“As contemporary music goes on changing in the way I am changing it what will be done is to more and more completely liberate sounds… I am talking and contemporary music is changing.” John Cage
From John Cage’s I Ching compositions and Karlheinz Stockhausen’s 60s aleatoric experiments to John Zorn’s game pieces and Brian Eno’s oblique strategy cards, ‘chance music’ seems an essentially postmodern phenomenon.
But with music like any other human activity, chance has always entered in and though John Cage was the grandmaster of chance, he wasn’t entirely its pioneer: the dice were already rolling in 18th century Vienna, where Mozart reputedly used them to decide the order of the sections in a minuet ‑ reflecting a trend among his contemporaries made possible by the ornately symmetrical form of Rococo music, and ,in a sort of positively surreal contrast, in 1751 William Hayes ‘wrote’ the composition The Art Of Composing Music By A Method Entirely New, Suited To The Meanest Capacity by flicking ink at music manuscript paper.
Despite Mozart’s dabbling, however, such early adventures in chance composition were the parlour games of minor composers, some of them could easily be dismissed as frivolous. The more pervasive dimension of chance has always been employed at the level of performance rather than composition, anyway. Indeed, it can be argued that the very notion of scoring music is a product of composers’ attempts to minimise unwanted chance factors (such as accidental or wrong misinterpretation by ignorant or disobedient musicians) in the performance of their work. lf in Bach’s time the musical work was viewed as a partnership between composer and performer, by the later 19th century composers were asserting their dictatorial control. For Schoenberg, the interpreter is the servant of the work: “He must read every wish from its lips”.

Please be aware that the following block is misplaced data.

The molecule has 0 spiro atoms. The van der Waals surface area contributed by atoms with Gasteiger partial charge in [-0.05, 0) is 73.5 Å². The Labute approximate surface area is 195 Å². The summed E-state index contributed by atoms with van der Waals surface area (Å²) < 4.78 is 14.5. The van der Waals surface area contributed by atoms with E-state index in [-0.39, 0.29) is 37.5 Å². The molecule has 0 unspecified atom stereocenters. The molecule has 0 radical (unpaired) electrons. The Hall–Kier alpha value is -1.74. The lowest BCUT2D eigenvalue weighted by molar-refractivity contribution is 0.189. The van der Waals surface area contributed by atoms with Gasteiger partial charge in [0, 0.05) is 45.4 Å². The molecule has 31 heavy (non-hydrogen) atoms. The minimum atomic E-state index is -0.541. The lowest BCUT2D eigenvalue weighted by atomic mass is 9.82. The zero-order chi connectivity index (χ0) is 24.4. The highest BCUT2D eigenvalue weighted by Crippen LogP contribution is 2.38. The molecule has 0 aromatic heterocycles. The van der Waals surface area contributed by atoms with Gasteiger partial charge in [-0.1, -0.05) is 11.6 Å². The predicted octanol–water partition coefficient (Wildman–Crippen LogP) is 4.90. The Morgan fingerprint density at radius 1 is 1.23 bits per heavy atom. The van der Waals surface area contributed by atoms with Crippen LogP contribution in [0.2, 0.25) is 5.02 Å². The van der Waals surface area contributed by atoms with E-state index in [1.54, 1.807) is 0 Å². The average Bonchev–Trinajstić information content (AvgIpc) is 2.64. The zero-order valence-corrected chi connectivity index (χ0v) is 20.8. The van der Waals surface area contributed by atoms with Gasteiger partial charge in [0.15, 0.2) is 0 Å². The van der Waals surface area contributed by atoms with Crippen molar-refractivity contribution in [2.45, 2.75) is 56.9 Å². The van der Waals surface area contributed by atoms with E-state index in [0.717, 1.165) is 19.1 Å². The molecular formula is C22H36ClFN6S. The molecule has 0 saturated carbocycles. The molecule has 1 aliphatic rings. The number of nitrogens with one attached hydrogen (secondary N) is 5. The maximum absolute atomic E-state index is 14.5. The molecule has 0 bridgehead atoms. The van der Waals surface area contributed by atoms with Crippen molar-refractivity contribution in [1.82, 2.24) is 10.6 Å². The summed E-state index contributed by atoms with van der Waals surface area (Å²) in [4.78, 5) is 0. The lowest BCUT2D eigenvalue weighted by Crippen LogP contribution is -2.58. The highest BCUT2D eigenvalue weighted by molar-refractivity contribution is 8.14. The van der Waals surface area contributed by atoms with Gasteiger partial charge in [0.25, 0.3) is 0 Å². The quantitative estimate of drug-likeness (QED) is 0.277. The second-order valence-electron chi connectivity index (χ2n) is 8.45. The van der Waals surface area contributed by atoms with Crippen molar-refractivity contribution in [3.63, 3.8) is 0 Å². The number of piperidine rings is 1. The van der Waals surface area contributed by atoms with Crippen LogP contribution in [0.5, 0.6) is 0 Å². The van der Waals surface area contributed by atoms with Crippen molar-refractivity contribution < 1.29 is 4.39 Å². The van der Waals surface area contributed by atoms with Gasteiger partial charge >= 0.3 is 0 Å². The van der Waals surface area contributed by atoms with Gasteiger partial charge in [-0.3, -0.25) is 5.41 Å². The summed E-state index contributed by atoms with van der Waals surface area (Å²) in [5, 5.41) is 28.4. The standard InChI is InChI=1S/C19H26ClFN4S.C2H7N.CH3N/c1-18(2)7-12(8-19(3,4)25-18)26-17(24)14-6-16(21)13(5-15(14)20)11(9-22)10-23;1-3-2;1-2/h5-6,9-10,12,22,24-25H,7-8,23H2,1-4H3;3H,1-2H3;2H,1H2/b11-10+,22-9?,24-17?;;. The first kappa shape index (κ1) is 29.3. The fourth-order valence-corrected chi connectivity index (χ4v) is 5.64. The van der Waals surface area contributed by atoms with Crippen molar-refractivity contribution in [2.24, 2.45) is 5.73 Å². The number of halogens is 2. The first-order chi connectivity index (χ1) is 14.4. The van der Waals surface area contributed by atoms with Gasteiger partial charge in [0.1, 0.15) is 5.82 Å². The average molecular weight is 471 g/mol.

Yet a degree of ensemble imprecision was something that late Romantics such as Wagner and Richard Strauss took for granted. Indeed, the opening of Strauss’s tone‑poem “Don Juan” was intended as a cacophony of blurring lines, now with the actual orchestral standards it is played too accurately and the music has become too transparent, and Stravinsky later complained that the bassoon solo which opens The Rite Of Spring had become “too easy”: he wanted it to sound dangerous and on the edge. With some composers, chance music was a way of regaining that blurred or dangerous effect, but one of Schoenberg’s American students, John Cage, went much further: in his idea of rejecting the European concept of the genius‑creator, he called for a complete uprooting of Western musical tradition ‑ deliberately, by chance.
Chance music wasn’t entirely without modern precursors when Cage came to it in the 1940s. It’s not a question of Satie’s relevance, he’s indispensable,” Cage wrote in 1958. The French eccentric’s love of incongruity favoured the deliberate deployment of accident. There’s a kind of graphic notation in Sports Et Divertissements, and Satie used a mosaic technique in Prelude De La Porte Héroique Du Ciel, reordering the sections of his piece until he found one he liked ‑ which accounts for its strangely indeterminate succession of unrelated chords. This last piece was from his RoseCroix period of the 1890s, when Satie believed his work was directed from beyond the grave by a fanatically pious medieval cleric.